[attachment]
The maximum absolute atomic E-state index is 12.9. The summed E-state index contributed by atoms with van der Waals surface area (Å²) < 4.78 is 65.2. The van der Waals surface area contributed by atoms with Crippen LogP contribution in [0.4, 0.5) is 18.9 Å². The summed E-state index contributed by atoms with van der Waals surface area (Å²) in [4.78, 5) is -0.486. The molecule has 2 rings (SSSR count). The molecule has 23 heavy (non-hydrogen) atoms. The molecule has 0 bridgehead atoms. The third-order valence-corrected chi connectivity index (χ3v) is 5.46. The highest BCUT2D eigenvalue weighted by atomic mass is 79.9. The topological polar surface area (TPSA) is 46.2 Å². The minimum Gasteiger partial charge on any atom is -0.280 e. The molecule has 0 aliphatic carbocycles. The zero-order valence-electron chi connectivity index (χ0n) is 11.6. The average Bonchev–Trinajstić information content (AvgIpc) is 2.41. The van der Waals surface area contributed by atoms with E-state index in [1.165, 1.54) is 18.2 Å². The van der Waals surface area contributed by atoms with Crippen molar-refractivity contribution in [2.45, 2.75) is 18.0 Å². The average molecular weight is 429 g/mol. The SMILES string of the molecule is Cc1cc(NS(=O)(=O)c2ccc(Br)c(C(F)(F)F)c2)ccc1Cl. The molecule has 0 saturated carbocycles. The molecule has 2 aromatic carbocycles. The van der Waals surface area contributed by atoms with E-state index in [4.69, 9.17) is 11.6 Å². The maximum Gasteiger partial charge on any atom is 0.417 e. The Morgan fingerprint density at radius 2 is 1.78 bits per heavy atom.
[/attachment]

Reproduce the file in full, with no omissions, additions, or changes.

The maximum absolute atomic E-state index is 12.9. The summed E-state index contributed by atoms with van der Waals surface area (Å²) < 4.78 is 65.2. The van der Waals surface area contributed by atoms with Crippen LogP contribution in [0.4, 0.5) is 18.9 Å². The summed E-state index contributed by atoms with van der Waals surface area (Å²) in [4.78, 5) is -0.486. The molecule has 2 rings (SSSR count). The molecule has 23 heavy (non-hydrogen) atoms. The molecule has 0 bridgehead atoms. The third-order valence-corrected chi connectivity index (χ3v) is 5.46. The highest BCUT2D eigenvalue weighted by atomic mass is 79.9. The topological polar surface area (TPSA) is 46.2 Å². The minimum Gasteiger partial charge on any atom is -0.280 e. The molecule has 0 aliphatic carbocycles. The zero-order valence-electron chi connectivity index (χ0n) is 11.6. The average Bonchev–Trinajstić information content (AvgIpc) is 2.41. The van der Waals surface area contributed by atoms with E-state index in [1.165, 1.54) is 18.2 Å². The van der Waals surface area contributed by atoms with Crippen molar-refractivity contribution in [2.45, 2.75) is 18.0 Å². The average molecular weight is 429 g/mol. The SMILES string of the molecule is Cc1cc(NS(=O)(=O)c2ccc(Br)c(C(F)(F)F)c2)ccc1Cl. The molecule has 0 saturated carbocycles. The molecule has 2 aromatic carbocycles. The van der Waals surface area contributed by atoms with E-state index in [4.69, 9.17) is 11.6 Å². The maximum Gasteiger partial charge on any atom is 0.417 e. The Morgan fingerprint density at radius 2 is 1.78 bits per heavy atom.